Mike Myers (Wayne's World: Aerosmith)
Even after ruling the box office as Shrek and Austin Powers, Mike Myers’ best character might still be Wayne Campbell and, by the logic, his best sketch would also have to be “Wayne’s World.” The recurring segment’s magnum opus would have to be when Aerosmith appeared on the cheaply produced cable access show along with Tom Hanks as one of his best SNL characters — their roadie and Garth Elgar’s (Dana Carvey) cousin, Barry.
Amy Poehler (Weekend Update: Sarah Palin Rap)
For all of her accomplishments, mastering the art of rap is not something Emmy winner Amy Poehler is credited enough for. Perhaps more people should turn to a “Weekend Update” segment in which the future Parks and Rec cast lead fills in for Gov. Sarah Palin for a blistering beat about her life, her campaign, and moose.
Gilda Radner (Weekend Update: Roseanne Roseannadanna on Smoking)
It was nearly impossible to decide which of the late Gilda Radner’s many memorable SNL characters was best, but we could not help but pick Roseanne Roseannadanna. When it came to choosing which of the “Weekend Update” health correspondent’s appearances was funniest, we went with her iconic response to a letter from a man struggling to quit smoking.
Chris Rock (Peanuts Rant)
Despite playing a few memorable characters on SNL, Chris Rock was at his funniest when appearing as himself to comment on current events on “Weekend Update.” An ingenious example comes from the Season 18 opener when he compared his days as the only Black student at his school to Franklin being the only Black kid on Peanuts in a revealing commentary of the iconic cartoon.
Maya Rudolph (National Anthem)
If she didn’t find a career in comedy, Maya Rudolph could have been a great singer. She demonstrates, supposedly, the entirety of her vocal range as a contest winner performing an obscenely over-the-top rendition of America’s National Anthem before a 2006 World Series game.
Andy Samberg (D*** In A Box)
Andy Samberg loved to push the envelope with his digital shorts and none was more risqué (at least at the time) than this ‘90s R&B video about an ill-advised holiday gift for your partner. According to host Justin Timberlake, the bit is especially funny with a certain word bleeped out, as per the FCC’s request.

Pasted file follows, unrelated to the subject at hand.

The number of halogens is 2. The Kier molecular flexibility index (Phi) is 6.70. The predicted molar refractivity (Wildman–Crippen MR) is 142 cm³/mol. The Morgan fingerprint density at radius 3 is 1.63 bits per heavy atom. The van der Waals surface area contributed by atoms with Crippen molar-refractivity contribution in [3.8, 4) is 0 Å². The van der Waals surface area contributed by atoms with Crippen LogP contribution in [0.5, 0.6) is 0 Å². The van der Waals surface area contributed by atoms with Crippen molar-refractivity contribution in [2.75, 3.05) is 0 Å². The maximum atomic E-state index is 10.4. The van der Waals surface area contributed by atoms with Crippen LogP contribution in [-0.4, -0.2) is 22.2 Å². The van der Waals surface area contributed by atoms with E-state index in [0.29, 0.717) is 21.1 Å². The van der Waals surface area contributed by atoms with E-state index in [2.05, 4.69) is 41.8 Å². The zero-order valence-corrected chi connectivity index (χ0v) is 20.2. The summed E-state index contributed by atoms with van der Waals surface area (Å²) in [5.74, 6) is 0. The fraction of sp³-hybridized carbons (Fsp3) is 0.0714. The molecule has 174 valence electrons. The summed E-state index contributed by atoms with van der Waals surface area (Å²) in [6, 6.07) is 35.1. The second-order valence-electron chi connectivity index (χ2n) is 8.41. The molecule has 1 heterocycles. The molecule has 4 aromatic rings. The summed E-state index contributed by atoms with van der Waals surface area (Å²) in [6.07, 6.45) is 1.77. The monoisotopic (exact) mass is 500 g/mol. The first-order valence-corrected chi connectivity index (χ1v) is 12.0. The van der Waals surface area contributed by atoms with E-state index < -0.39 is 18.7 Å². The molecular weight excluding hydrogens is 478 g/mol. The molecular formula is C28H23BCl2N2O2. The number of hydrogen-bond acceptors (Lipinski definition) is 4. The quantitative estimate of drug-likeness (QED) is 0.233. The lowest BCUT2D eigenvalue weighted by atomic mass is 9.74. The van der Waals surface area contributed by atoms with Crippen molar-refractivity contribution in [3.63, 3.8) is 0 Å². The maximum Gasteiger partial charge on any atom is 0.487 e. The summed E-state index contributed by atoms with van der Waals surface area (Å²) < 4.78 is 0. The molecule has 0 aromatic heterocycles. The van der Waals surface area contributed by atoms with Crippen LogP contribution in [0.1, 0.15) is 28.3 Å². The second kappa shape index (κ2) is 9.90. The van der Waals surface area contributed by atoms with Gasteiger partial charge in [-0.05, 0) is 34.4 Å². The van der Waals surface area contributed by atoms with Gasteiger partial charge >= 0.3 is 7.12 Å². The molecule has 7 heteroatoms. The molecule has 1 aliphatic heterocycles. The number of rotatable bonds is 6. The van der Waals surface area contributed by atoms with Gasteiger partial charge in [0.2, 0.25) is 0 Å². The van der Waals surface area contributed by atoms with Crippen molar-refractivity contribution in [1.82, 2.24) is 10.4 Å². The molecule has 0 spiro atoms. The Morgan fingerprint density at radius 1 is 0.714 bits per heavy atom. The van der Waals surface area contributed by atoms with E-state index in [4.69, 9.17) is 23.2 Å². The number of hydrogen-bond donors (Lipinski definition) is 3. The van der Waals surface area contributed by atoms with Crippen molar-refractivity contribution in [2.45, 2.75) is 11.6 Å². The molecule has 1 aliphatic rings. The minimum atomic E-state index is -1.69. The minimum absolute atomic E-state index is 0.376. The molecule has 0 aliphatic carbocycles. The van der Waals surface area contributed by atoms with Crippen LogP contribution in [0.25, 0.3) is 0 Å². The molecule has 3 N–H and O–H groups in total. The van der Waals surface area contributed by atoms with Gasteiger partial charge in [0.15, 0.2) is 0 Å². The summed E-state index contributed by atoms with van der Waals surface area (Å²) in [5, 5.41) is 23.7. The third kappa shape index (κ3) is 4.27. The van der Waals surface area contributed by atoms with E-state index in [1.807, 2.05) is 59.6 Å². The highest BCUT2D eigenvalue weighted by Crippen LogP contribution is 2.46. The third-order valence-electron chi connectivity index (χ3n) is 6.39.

Adam Sandler (Weekend Update: Adam Sandler On Hanukkah)
To choose Adam Sandler’s best SNL moment is really to choose his best musical moment, of which there are many to pick from. Ultimately, we had to go with his song about Hanukkah, which he debuted in a Season 20 “Weekend Update” segment, that consists mostly of celebrating the celebrities who, like the Uncut Gems star himself, are Jewish. The way he sings it all in perfect rhyme is what makes it such as hilarious classic.
Molly Shannon (NPR's Delicious Dish: Schweddy Balls)
Some may remember this edition of the “NPR’s Delicious Dish” sketch as one of the best sketches featuring A-lister Alec Baldwin, as he is playing the title character, Pete Schweddy. However, Molly Shannon is the secret weapon here — remaining stone cold while delivering hilariously suggestive lines that a non-professional would be unable to finish without bursting into a fit of uncontrollable laughter.
Cecily Strong (Girlfriends Game Night)
When Cecily Strong left SNL, she left behind a grand legacy of colorful characters that are up there with the all-time greats, but the sketch of hers that makes us laugh the hardest is one that did not go exactly as planned. She plays a woman who ends up ruining game night with her friends when she brings along her geriatric husband (host Bill Hader), whose causes a mess with his scooter that causes everyone to break.
Jason Sudeikis (Weekend Update: The Devil On The Westboro Baptist Church's Funeral Protests)
Only a performer as charismatic as Jason Sudeikis could make the lord of all evil seem not so bad. The future Emmy-winning lead of the Ted Lasso cast gives his best performance as The Devil on “Weekend Update” when pointing out what makes the Westboro Baptist Church’s behavior not so godly.
Kenan Thompson (Black Jeopardy With Tom Hanks)
In addition to having more sketches under his belt than anyone in the show’s history, Kenan Thompson has starred in one of the most popular clips on SNL’s YouTube channel: a Season 42 edition of “Black Jeopardy!” featuring Tom Hanks as Doug. We also believe it is the former All That and Kenan & Kel star’s funniest sketch for its sharp satire about finding common ground in the most unexpected places.
Kristen Wiig (Target Lady: Classic Peg)
A top-notch candidate for SNL’s best female cast member, Kristen Wiig is known for a nearly unparalleled arsenal of hilarious characters, such as the Target Lady. One of the overly enthusiastic cashier’s best appearances as alongside her good friend, Peg (Justin Timberlake).